As is my trademark, I arrive half an hour early to the laser tag birthday party I hadn’t anticipated being able to attend, thanks to my recent layoff. Take that, Corporate America! Not only have my fellow revelers not arrived fashionably early (or on time), they are at least 30 minutes late—because not only are they comics, they’re comics who hang out and do shows at a cannabis dispensary. Of course they’re late.

Their three-car caravan arrives and out they pour. (For the sake of anonymity, all participants will be exclusively referred to by their laser tag pseudonyms.) Smokescreen is the birthday boy. He’s blessed with the charm of a wholesome, 1950s choirboy next door who sells pot to all the old folks after church. He arrives with his partner, Nightfall, and another couple, Pantera and T-bone. The second car contains Goblin, Medulla, and Spanky. I don’t know how I feel about Spanky’s attendance. Of all the comics I think might murder someone for fun, Spanky seems the most likely to mutilate the corpse. You already know my name, so I’ll refer to myself as myself, D, me, I, or they/them. The third and final car contains only Biff, who can’t stay long enough for laser tag. Therefore, no super-dank laser tag name.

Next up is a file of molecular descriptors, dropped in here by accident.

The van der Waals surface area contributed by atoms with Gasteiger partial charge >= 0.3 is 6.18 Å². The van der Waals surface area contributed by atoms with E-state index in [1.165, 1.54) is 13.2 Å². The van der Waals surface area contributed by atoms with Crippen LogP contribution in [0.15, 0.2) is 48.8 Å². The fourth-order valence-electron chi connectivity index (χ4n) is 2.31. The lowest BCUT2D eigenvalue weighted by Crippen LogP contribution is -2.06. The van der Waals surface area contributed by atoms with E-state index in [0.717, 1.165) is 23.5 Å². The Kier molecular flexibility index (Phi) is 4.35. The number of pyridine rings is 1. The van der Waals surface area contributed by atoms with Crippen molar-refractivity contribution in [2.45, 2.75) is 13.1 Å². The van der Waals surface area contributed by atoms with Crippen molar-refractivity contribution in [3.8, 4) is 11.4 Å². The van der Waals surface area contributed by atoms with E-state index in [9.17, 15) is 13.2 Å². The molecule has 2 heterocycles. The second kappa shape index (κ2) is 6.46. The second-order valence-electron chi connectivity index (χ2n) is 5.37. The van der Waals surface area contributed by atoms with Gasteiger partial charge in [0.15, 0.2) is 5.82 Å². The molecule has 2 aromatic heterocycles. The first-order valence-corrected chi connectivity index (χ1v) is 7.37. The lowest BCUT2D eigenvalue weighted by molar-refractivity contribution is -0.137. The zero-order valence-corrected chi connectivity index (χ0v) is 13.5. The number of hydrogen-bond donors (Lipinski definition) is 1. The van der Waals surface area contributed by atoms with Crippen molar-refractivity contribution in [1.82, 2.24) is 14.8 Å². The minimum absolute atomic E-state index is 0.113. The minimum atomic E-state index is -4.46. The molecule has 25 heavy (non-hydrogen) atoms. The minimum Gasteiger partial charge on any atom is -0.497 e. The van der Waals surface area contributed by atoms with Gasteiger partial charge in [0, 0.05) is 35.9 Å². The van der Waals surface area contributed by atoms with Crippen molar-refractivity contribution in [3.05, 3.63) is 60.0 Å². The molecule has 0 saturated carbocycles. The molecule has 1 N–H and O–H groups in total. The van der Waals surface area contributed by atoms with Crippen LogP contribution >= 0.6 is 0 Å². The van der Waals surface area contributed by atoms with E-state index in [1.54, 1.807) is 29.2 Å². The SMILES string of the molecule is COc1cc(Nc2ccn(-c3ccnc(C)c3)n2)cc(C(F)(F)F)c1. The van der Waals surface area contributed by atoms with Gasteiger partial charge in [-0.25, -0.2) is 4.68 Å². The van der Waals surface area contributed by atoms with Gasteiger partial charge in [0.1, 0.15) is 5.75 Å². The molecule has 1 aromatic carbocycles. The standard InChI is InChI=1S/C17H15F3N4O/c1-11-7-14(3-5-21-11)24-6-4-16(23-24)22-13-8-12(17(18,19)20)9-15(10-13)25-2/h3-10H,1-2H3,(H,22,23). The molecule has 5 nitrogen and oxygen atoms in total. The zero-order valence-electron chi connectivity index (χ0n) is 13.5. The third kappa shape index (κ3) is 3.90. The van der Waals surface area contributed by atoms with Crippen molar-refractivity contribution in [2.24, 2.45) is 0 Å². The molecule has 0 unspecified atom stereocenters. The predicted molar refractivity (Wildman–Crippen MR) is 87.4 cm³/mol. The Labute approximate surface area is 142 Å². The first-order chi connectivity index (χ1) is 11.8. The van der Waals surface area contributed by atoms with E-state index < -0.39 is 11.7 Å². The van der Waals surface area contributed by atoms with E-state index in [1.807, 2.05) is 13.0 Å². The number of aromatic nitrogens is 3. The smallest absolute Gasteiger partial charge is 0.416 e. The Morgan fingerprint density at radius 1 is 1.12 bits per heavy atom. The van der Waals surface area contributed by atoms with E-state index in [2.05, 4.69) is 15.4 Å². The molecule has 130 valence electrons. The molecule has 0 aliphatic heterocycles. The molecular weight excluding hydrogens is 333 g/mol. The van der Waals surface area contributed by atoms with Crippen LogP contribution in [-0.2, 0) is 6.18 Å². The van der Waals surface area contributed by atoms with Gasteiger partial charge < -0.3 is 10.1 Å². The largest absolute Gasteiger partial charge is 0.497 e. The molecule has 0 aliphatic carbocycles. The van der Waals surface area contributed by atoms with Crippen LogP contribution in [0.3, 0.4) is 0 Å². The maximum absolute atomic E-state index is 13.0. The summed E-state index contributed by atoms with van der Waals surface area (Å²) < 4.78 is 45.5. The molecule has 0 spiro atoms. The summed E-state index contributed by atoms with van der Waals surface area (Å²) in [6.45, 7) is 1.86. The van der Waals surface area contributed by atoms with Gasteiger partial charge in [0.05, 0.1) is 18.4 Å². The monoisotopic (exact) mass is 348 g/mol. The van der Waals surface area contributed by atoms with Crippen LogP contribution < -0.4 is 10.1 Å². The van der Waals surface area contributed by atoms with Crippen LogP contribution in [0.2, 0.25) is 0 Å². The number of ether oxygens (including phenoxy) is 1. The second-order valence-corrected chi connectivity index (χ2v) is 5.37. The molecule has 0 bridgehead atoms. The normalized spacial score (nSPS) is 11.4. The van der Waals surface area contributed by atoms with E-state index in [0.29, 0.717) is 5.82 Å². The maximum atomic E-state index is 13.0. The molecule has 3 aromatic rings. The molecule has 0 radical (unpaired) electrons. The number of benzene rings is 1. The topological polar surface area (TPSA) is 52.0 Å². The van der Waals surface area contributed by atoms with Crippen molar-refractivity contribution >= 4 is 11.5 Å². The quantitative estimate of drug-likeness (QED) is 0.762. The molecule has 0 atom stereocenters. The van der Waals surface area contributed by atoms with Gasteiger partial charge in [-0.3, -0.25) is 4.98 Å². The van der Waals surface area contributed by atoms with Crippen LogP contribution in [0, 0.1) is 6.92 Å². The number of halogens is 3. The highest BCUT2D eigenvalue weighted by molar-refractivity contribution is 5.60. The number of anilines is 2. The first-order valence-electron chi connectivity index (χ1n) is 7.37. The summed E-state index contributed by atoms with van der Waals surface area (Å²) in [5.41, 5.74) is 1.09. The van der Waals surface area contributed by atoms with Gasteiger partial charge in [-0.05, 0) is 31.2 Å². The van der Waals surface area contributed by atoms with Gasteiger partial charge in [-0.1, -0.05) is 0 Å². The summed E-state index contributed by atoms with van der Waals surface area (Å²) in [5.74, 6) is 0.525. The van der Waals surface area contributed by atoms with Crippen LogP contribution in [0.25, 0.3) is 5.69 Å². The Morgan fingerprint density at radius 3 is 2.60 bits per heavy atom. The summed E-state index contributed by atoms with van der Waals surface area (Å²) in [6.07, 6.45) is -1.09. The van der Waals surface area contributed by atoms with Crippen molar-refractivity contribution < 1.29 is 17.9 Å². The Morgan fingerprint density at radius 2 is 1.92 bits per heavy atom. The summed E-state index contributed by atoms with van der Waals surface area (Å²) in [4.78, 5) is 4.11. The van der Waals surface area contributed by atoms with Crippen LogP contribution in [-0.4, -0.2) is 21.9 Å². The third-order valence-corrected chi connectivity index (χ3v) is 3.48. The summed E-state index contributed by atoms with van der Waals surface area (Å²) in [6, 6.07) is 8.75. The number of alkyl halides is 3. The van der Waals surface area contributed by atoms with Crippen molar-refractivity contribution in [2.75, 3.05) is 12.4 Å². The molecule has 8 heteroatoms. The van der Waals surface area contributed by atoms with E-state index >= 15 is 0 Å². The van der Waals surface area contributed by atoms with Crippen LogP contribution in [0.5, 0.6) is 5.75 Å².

We enter, pay for our first round, and are told we have to wait for children who are currently playing to finish their round. I often forget that laser tag is an all-ages activity, as I play almost exclusively with people at least old enough to get drunk or stoned in preparation for a good time. To bide our time, Biff challenges any unwitting mark to a game of air hockey. I go first because I think I’m hot shit.

Air lifts the puck. I whack the puck hard with my paddle thingy. Biff twitches, and the puck breaks the sound barrier as it rockets into my goal. This pattern is swiftly repeated six more times. T-bone challenges him next, and falls victim to a similar fate. Meanwhile, Smokescreen and Nightfall play a friendlier round followed by the futility of a claw machine.

“You’re up,” beckons the gatekeeper.

A gathering of comedic adults playing birthday laser tag should only result in hilarity, but there’s something unmistakably sad about our referee, who seems clinical at her warmest. I suppose one can only witness combat so many times before it takes its toll.

We split into teams. I choose Goblin, because he’s former military, Medulla, and T-bone. Nightfall and Pantera quickly siege the bird’s nest, unleashing a firestorm from the sky, and leaving my team to focus our energy on hunting down Spanky and Smokescreen. Smokescreen is a fairly easy target, but Spanky is small, quick, and possibly practicing to be a real-life mass shooter.

No surprise, Team Birthday Boy wins, and the party wins 10 points out of 10.

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